First Things First

psalm 100 3

What are your three most thankful things? Go ahead – name them.

At the top of that thankful list — even before family, food and friends  (some of God’s best gifts, indeed) — should sit the giver of all good gifts – God himself.

As a parent, when I give one of my children a gift I definitely want them to enjoy it!  I love seeing the joy on their faces as they receive a gift they will enjoy.  And I am happy I could give them that joy.  But it is never my intent that the item I give would replace the joy I want them to receive with me.  And perhaps that has happened far too many times for our generous Heavenly Father.   His children appreciate and remember the gifts given – but forget the giver.

If He has slipped from the tippy top of our thankful list (or was never there), perhaps it is because we have neglected getting to know Him as we ought to.   Who is Our Gift Giver? Do you know Him well enough to truly give Him the thanks due to Him?  Isn’t it easiest to be thankful for those we hold most dear and know the best.

Verse 3 in Psalm 100 (the Psalm we suggested you post in your home this week and read often and work on memorizing) says, “Know that the Lord is God.”  What makes Him God?  And a God like no other?  What characteristics does He have which makes Him so deserving of our thanks and praise?

What are some of the best ways to get to know God more and more?  Sometimes a great church service, Sunday School or youth group meeting will leave you feeling like you know God better than you did the day before.  And that is a great start.  When there is a person we want to get to know more – we spend more time with them.  A relationship with God can not be a healthy, growing relationship if it is built on just one or two hours a week.  But He gave His Word – a most precious gift – so we can get to know Him, what He likes, what He doesn’t like, His past, His plans for the future, and His family.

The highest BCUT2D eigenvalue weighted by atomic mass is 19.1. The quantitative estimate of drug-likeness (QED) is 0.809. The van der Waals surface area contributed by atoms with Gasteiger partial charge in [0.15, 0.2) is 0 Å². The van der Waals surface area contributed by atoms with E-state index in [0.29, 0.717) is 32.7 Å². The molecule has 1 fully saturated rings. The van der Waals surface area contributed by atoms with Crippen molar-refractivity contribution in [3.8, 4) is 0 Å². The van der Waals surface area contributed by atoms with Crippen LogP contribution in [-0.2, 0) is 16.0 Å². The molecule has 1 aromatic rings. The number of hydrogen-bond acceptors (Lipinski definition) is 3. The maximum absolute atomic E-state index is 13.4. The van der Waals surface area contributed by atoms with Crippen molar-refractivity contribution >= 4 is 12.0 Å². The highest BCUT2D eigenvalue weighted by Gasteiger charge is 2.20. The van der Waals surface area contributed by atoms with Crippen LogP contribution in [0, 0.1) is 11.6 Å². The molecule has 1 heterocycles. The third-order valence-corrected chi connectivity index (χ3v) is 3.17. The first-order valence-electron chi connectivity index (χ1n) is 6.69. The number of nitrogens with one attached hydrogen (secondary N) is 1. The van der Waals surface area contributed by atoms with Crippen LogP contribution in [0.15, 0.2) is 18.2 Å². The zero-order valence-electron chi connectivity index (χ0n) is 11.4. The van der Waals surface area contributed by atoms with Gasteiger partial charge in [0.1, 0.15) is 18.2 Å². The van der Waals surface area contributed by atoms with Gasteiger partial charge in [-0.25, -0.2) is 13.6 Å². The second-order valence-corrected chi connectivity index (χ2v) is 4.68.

He gives us so much.  Don’t forget Him.  Keep Him first on your thankful list.  Spend time getting to know Him more and more.  Dig into His Word.

-Marcia Railton


Thankful Thinking


psalm 100 1

Have you ever been disappointed or irritated by someone you perceived as being ungrateful towards you?  Perhaps someone didn’t seem to truly appreciate a gift you gave – or the gift of time and talents that you sacrificed on behalf of others.  Of course you didn’t do the act purely for the thanks you would receive.  But, never-the-less, it feels good when the thanks comes . . . and something is missing when it isn’t there.

I wonder if God sometimes feels like something is missing in my relationship with Him.  Is He ever disappointed that I failed to acknowledge a gift He gave – or several.